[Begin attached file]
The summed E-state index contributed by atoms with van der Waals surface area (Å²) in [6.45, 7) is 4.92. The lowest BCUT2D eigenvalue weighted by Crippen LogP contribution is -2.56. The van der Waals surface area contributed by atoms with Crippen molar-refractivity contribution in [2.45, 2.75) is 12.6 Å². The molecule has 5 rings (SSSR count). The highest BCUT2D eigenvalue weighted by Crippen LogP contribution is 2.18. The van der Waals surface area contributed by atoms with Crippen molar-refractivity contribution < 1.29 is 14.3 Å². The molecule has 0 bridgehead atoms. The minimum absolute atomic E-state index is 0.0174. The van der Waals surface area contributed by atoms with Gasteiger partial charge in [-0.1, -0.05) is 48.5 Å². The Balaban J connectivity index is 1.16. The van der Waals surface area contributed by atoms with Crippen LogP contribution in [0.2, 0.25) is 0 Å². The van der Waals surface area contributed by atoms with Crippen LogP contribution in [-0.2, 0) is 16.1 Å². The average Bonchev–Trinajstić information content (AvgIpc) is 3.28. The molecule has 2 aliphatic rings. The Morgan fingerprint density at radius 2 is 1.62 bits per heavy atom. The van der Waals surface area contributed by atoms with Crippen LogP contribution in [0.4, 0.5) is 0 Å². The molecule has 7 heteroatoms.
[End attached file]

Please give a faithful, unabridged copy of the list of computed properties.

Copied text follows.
The summed E-state index contributed by atoms with van der Waals surface area (Å²) in [6.45, 7) is 4.92. The lowest BCUT2D eigenvalue weighted by Crippen LogP contribution is -2.56. The van der Waals surface area contributed by atoms with Crippen molar-refractivity contribution in [2.45, 2.75) is 12.6 Å². The molecule has 5 rings (SSSR count). The highest BCUT2D eigenvalue weighted by Crippen LogP contribution is 2.18. The van der Waals surface area contributed by atoms with Crippen molar-refractivity contribution < 1.29 is 14.3 Å². The molecule has 0 bridgehead atoms. The minimum absolute atomic E-state index is 0.0174. The van der Waals surface area contributed by atoms with Gasteiger partial charge in [-0.1, -0.05) is 48.5 Å². The Balaban J connectivity index is 1.16. The van der Waals surface area contributed by atoms with Crippen LogP contribution in [0.2, 0.25) is 0 Å². The van der Waals surface area contributed by atoms with Crippen LogP contribution in [-0.2, 0) is 16.1 Å². The average Bonchev–Trinajstić information content (AvgIpc) is 3.28. The molecule has 2 aliphatic rings. The Morgan fingerprint density at radius 2 is 1.62 bits per heavy atom. The van der Waals surface area contributed by atoms with Crippen LogP contribution in [0.4, 0.5) is 0 Å². The molecule has 7 heteroatoms.